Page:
With this structure, you can find all the neighbor candidates of a point by computing its cell, offsetting the index to find adjacent cells, look up the slices in the lookup table, and iterate just over these slices. For example, to find the set of neighbors of $C$, the indices of adjacent cells are $\{ 1,2,3, 5,6,7, 9,10,11\}$, and by following the lookup table, we narrow down the set of neighboring points to the following set of slices:

This approach is simple and fast, but assigning a unique index in the lookup table to every cell means we are are restricted to a finite number of cells!

A common strategy for mapping a large set into a small table is using hashing. You might reasonably assume that we could simply replace the cell indices by a simple spatial hash, but the devil is in the details.

Naive Spatial Hashing

Approaches incorporating spatial hashing have already been implemented with some pretty nice results, but have failed to gain traction on the GPU.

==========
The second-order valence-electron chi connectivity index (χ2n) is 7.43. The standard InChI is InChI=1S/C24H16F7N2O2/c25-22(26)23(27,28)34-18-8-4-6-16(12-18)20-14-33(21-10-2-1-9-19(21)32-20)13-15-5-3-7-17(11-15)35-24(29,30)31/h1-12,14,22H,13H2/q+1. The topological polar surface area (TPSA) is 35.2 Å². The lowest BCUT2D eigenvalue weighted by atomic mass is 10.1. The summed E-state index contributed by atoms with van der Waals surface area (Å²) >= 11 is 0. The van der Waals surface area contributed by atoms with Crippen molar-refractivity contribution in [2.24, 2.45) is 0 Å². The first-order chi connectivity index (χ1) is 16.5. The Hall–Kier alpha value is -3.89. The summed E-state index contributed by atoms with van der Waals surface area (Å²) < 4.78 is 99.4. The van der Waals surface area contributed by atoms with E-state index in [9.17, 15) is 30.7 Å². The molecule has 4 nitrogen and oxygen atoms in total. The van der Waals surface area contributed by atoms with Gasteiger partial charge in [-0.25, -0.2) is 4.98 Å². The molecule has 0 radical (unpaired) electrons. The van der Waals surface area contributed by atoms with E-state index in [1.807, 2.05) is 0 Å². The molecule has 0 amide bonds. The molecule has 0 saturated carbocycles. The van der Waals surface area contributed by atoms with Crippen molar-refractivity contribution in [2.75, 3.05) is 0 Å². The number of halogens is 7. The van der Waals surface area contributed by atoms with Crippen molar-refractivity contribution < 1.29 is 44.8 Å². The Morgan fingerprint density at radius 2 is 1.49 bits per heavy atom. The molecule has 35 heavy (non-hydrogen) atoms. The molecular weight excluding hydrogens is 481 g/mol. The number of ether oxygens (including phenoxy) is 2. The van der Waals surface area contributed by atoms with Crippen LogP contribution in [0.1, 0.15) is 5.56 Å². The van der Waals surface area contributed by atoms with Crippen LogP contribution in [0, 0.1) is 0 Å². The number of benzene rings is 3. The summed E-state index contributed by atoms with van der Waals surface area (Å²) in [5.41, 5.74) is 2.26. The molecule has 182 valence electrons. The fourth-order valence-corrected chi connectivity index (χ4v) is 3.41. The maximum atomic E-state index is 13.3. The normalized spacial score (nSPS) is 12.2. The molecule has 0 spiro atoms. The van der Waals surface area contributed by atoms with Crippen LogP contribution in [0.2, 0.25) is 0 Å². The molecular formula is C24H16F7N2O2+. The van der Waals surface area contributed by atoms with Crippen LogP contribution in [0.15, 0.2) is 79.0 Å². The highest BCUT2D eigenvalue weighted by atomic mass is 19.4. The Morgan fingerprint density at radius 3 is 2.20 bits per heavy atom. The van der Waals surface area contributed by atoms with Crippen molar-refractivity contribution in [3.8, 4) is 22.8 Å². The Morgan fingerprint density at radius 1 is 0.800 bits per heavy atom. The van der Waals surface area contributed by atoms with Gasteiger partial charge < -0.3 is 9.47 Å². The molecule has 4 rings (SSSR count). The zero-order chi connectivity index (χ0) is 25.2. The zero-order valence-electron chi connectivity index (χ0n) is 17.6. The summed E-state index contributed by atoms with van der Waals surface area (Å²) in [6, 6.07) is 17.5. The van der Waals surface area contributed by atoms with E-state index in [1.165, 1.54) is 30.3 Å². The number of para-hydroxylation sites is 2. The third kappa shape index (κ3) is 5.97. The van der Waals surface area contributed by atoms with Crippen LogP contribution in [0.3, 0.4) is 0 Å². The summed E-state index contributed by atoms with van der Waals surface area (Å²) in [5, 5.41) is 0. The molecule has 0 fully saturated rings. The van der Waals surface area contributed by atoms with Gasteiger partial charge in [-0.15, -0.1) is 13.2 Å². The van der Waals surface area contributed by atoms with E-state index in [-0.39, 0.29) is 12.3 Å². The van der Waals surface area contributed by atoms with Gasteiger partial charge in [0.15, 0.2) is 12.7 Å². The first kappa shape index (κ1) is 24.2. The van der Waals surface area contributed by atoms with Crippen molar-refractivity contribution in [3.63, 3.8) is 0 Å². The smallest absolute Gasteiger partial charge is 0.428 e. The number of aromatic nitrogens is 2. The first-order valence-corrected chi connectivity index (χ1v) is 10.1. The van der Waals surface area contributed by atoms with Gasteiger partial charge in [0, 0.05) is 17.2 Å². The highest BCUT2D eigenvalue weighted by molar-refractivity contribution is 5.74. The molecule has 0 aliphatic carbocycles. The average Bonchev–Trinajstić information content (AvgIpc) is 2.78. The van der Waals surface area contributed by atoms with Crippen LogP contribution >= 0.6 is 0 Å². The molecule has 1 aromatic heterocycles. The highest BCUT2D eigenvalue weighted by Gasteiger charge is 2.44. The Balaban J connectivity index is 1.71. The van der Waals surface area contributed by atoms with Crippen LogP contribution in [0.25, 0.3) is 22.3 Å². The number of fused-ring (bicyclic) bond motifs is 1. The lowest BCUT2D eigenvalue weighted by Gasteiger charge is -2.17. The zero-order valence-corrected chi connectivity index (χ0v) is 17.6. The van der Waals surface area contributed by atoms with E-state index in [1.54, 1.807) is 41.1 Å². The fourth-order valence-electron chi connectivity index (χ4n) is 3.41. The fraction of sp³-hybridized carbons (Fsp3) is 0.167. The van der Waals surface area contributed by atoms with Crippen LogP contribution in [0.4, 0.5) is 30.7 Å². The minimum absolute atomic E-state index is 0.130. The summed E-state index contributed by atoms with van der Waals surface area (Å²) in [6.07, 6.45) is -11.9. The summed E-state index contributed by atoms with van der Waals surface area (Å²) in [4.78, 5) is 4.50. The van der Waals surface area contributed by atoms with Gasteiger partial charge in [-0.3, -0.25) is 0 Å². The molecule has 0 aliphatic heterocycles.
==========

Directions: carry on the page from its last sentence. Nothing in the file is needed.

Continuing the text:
Since you can't preallocate space for the buckets ahead of time, this hash table can not be implemented exactly as described, but sorting particles by a spatial hash is a nice starting point. This way, you could theoretically get the benefit of index sorting, namely repurposing the particle buffer as a set of dynamically sized arrays, and also the benefits of hashing, namely mapping an infinite simulation domain into a finite table. Compared to index sorting, you only pay the extra overhead of calculating a simple hash.

The problem is that hashes can collide within the neighborhood of a particle, which means that the set of neighbors can not be found by naively traversing the slices without some additional bookkeeping to deal with hash collisions, or we risk counting particles more than once.

As an example, consider the following example assignment of hash values to cell indices:

\begin{equation*} \left\{\hspace{.5em} \begin{array}{lccl} \texttt{hash} : & 2 & \longmapsto & 3 \\ & 3 & \longmapsto & 1 \\ & 4 & \longmapsto & 0 \\ & 6 & \longmapsto & 2 \\ & 7 & \longmapsto & 5 \\ & 8 & \longmapsto & 2 \\ & 9 & \longmapsto & 3 \end{array} \right. \end{equation*}